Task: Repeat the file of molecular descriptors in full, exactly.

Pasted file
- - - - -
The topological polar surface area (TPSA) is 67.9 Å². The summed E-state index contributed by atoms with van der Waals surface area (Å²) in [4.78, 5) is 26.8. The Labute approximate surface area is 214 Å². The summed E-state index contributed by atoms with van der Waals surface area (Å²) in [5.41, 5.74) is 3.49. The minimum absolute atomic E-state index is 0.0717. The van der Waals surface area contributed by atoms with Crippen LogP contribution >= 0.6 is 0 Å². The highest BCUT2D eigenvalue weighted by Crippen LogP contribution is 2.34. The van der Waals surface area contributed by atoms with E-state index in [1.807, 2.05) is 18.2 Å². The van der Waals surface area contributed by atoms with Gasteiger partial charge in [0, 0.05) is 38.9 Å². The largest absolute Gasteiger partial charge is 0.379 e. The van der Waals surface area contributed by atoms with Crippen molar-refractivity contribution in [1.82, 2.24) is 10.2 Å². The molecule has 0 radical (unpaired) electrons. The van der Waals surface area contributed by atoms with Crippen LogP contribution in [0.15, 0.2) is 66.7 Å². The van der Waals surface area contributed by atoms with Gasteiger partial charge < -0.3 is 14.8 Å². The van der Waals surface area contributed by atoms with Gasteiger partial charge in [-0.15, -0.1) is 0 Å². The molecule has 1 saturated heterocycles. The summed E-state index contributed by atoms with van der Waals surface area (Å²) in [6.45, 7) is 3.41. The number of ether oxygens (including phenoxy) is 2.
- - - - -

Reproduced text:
The topological polar surface area (TPSA) is 67.9 Å². The summed E-state index contributed by atoms with van der Waals surface area (Å²) in [4.78, 5) is 26.8. The Labute approximate surface area is 214 Å². The summed E-state index contributed by atoms with van der Waals surface area (Å²) in [5.41, 5.74) is 3.49. The minimum absolute atomic E-state index is 0.0717. The van der Waals surface area contributed by atoms with Crippen LogP contribution >= 0.6 is 0 Å². The highest BCUT2D eigenvalue weighted by Crippen LogP contribution is 2.34. The van der Waals surface area contributed by atoms with E-state index in [1.807, 2.05) is 18.2 Å². The van der Waals surface area contributed by atoms with Gasteiger partial charge in [0, 0.05) is 38.9 Å². The largest absolute Gasteiger partial charge is 0.379 e. The van der Waals surface area contributed by atoms with Crippen molar-refractivity contribution in [1.82, 2.24) is 10.2 Å². The molecule has 0 radical (unpaired) electrons. The van der Waals surface area contributed by atoms with Crippen LogP contribution in [0.15, 0.2) is 66.7 Å². The van der Waals surface area contributed by atoms with Gasteiger partial charge < -0.3 is 14.8 Å². The van der Waals surface area contributed by atoms with Gasteiger partial charge in [-0.15, -0.1) is 0 Å². The molecule has 1 saturated heterocycles. The summed E-state index contributed by atoms with van der Waals surface area (Å²) in [6.45, 7) is 3.41. The number of ether oxygens (including phenoxy) is 2.